There is no alternative to the fight against climate change. Global warming and the destruction of the environment endanger our natural livelihoods at an unparalleled speed. For Europe to achieve the trend reversal, one also needs a reform of the European state aid policy for renewable energies and climate protection measures. The European Commission has now launched a Consultation on exactly these aid guidelines.
There is no doubt from the Austrian Chamber of Labour’s point of view: replacing fossil or nuclear energy as forms of energy production cannot be left to market forces. That is why already at the end of the 1990s, the European Union decided on a radical change of energy production by promoting renewable energies. Its relevant policy is mainly determined in the Guidelines in State Aid for environmental protection and energy. Concerning the upcoming revision, the European Commission has now launched a Consultation on the revised Climate, Energy and Environmental Aid Guidelines, in which the Chamber of Labour is making its contribution.
Polluter pays principle with loopholes
The national support schemes for renewable energies are mainly based on two pillars: on the one hand, the purchase commitment for renewable energies for their producers and surcharges on grid charges, which have to be paid by electricity customers, on the other. Private households – compared with the industry – pay an increasing share of these costs. In many Member States, bulk electricity consumers receive rebates, which lead to massive competitive distortions between Member States up to job relocations and negative environmental disincentives. Blanket exemptions for major electricity consumers, which reach from the production of carpets via hosiery to soaps, mattresses, toys and brushes, do not fit into the EU climate strategy concept and a CO2-neutral economy either.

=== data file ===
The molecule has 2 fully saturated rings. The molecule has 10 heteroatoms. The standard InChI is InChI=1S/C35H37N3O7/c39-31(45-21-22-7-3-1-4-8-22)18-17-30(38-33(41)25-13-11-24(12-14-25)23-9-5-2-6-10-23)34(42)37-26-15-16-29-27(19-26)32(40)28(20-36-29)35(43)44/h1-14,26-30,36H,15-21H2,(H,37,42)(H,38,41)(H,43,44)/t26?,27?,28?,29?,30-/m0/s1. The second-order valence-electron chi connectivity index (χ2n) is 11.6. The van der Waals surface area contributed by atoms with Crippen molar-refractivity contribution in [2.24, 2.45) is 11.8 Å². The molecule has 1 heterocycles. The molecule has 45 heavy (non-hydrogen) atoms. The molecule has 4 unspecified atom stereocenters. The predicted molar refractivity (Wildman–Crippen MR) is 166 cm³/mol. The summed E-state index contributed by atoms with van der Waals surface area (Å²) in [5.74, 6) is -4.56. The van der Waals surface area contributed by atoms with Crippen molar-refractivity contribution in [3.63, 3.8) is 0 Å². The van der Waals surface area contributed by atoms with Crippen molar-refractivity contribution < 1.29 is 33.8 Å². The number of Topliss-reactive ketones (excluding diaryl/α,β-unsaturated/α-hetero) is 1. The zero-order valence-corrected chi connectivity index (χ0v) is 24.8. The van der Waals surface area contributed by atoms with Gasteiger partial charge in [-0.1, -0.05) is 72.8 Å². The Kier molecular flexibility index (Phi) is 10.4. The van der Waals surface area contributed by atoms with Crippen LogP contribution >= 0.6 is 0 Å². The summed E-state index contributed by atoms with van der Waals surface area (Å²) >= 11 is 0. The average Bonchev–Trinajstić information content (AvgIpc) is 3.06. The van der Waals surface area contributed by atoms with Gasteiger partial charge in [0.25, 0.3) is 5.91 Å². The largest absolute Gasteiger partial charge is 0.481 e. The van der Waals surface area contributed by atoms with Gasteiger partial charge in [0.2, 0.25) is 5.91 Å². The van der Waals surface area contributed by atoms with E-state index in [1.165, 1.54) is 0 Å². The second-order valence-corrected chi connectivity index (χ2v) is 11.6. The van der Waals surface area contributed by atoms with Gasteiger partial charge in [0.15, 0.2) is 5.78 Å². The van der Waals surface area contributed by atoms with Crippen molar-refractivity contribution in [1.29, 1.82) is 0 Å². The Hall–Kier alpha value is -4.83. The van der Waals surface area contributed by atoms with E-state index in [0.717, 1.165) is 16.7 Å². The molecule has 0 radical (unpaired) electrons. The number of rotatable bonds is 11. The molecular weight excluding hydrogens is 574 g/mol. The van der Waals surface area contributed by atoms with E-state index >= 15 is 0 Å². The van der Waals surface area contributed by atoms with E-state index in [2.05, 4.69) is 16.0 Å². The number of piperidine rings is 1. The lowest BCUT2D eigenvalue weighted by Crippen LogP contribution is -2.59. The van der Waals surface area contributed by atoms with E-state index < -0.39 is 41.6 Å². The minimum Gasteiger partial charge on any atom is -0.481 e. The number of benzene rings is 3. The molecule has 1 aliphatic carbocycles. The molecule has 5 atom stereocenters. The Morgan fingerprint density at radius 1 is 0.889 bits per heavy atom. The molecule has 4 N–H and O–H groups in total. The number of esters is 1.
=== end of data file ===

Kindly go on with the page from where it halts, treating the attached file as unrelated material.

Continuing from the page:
Hence, from AK’s point of view, all exemptions need to be revised in order to do justice to the polluter pays principles. They should only to be permitted within the scope of case-by-case reviews and only then if they support achieving environmental or social policy targets or if there are proven massive competitive disadvantages by energy-intensive industrial branches towards third countries.
Start-up investments instead of state aid drop
During the initial phase, operating aids in form of running, fixed subsidies may have been sensible and justified regarding the transformation to renewable energy sources. However, after almost 30 years, there is need for review and reorientation. Investment grants and competitive tendering must be the rule. Running, fixed grants must be avoided as they de-facto remove the market risk and minimise the incentive to contribute to safeguarding grid stability. Hence, with regard to future technologies, subsidies should paid in a targeted manner in form of start-up investments, in particular for renewable hydrogen, district heating, energy efficiency and social housing.
“Social bonus” instead of “green bonus“
In order to achieve a CO2-neutral economy, the European Commission suggests the introduction of a “green bonus”. From AK’s point of view, this is not expedient, as avoiding negative environmental consequences should be primarily solved on the basis of legal regulation and not by competition policy.
To ensure a just transition, a “social “bonus” in state aid law is needed. The creation and preservation of sustainable and high-quality jobs must be rewarded with greater aid intensity. In view of the high unemployment and according to a just transition, special attention should be paid to job opportunities for long-term unemployed and young people, but also for those employees, who have been negatively affected by opting out of fossil energy.